The Glass Castle

Tuesday, March 25, 2008
Jeanette Walls

Initially, I was horrified as I read the account of Jeannette’s highly dysfunctional family. Neither of her parents were willing to hold a job for any length of time (although her mother was a college graduate with a teaching degree) and the deplorable conditions of the numerous shacks the Walls children called home made my skin crawl. They were almost always hungry (to the point of regularly searching through the trash of others for food) and, as they made their way east across the U.S., spent many freezing days and nights. There is a particularly memorable scene in the book as Jeannette describes a very rare trip to the laundry mat where she and her sisters and brother huddle around the dryers to try to warm themselves. What I can’t deny is that three of the four Walls children amazingly became hard-working, very creative and useful members of society. The three oldest children are as close a family as any I’ve ever heard of, and their personal triumphs made my soul sing. This book is a testament to the resilience of children, and an inspiration to those of us who did not come from a “storybook” background. Loved it.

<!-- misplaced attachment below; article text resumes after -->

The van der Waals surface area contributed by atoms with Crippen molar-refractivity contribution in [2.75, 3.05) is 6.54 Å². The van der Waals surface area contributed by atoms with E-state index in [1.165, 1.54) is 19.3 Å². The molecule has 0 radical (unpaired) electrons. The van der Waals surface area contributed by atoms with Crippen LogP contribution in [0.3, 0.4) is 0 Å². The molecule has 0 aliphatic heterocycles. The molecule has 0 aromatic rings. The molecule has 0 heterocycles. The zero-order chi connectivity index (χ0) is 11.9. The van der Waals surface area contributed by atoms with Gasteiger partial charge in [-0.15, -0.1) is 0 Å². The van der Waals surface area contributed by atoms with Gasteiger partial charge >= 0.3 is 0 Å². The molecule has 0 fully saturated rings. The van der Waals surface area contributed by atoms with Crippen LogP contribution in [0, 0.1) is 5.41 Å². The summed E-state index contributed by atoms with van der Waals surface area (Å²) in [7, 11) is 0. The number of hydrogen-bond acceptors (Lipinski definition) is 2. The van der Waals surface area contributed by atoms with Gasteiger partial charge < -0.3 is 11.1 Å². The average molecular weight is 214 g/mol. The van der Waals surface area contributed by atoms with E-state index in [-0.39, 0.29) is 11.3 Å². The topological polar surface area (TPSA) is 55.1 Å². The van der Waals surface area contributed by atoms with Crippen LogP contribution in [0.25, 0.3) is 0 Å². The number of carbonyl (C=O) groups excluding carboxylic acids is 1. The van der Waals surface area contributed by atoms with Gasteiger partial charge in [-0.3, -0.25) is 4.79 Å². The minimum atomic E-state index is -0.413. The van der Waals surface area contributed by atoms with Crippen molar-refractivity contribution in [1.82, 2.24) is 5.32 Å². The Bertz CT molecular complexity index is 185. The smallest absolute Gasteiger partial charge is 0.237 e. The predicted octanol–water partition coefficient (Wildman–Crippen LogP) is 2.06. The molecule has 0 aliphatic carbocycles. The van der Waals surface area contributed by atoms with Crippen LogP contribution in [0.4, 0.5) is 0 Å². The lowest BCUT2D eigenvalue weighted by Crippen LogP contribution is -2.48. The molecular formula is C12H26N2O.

Kathleen M., Administration

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